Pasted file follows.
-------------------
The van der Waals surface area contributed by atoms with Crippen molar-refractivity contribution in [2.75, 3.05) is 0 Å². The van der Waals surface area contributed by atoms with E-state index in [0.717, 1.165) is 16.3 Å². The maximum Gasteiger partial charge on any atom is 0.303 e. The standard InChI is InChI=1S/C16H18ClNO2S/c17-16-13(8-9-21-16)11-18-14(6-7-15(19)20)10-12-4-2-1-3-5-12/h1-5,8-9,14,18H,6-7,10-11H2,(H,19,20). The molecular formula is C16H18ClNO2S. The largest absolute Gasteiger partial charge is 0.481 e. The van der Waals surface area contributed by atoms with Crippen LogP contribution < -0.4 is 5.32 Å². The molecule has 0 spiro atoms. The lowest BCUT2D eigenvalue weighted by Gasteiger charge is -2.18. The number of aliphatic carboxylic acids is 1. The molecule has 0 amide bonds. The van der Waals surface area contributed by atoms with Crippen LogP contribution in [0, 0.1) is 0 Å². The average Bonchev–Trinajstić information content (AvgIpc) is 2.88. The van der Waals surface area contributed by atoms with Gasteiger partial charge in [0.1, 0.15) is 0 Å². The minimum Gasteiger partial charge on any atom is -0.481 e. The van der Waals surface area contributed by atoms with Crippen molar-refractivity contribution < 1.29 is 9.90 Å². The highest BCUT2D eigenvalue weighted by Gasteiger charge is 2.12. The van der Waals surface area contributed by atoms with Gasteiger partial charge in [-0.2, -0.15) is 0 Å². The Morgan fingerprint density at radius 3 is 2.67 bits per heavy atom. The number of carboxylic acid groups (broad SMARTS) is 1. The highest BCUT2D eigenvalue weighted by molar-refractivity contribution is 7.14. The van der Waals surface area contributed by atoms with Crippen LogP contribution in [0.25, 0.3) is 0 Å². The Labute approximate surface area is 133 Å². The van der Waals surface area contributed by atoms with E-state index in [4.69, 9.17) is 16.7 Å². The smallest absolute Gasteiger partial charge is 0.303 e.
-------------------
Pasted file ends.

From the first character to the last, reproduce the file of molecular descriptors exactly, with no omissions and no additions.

The van der Waals surface area contributed by atoms with Crippen molar-refractivity contribution in [2.75, 3.05) is 0 Å². The van der Waals surface area contributed by atoms with E-state index in [0.717, 1.165) is 16.3 Å². The maximum Gasteiger partial charge on any atom is 0.303 e. The standard InChI is InChI=1S/C16H18ClNO2S/c17-16-13(8-9-21-16)11-18-14(6-7-15(19)20)10-12-4-2-1-3-5-12/h1-5,8-9,14,18H,6-7,10-11H2,(H,19,20). The molecular formula is C16H18ClNO2S. The largest absolute Gasteiger partial charge is 0.481 e. The van der Waals surface area contributed by atoms with Crippen LogP contribution < -0.4 is 5.32 Å². The molecule has 0 spiro atoms. The lowest BCUT2D eigenvalue weighted by Gasteiger charge is -2.18. The number of aliphatic carboxylic acids is 1. The molecule has 0 amide bonds. The van der Waals surface area contributed by atoms with Crippen LogP contribution in [0, 0.1) is 0 Å². The average Bonchev–Trinajstić information content (AvgIpc) is 2.88. The van der Waals surface area contributed by atoms with Gasteiger partial charge in [0.1, 0.15) is 0 Å². The minimum Gasteiger partial charge on any atom is -0.481 e. The van der Waals surface area contributed by atoms with Crippen molar-refractivity contribution < 1.29 is 9.90 Å². The highest BCUT2D eigenvalue weighted by Gasteiger charge is 2.12. The van der Waals surface area contributed by atoms with Gasteiger partial charge in [-0.2, -0.15) is 0 Å². The Morgan fingerprint density at radius 3 is 2.67 bits per heavy atom. The number of carboxylic acid groups (broad SMARTS) is 1. The highest BCUT2D eigenvalue weighted by molar-refractivity contribution is 7.14. The van der Waals surface area contributed by atoms with Crippen LogP contribution in [0.25, 0.3) is 0 Å². The Labute approximate surface area is 133 Å². The van der Waals surface area contributed by atoms with E-state index in [4.69, 9.17) is 16.7 Å². The smallest absolute Gasteiger partial charge is 0.303 e.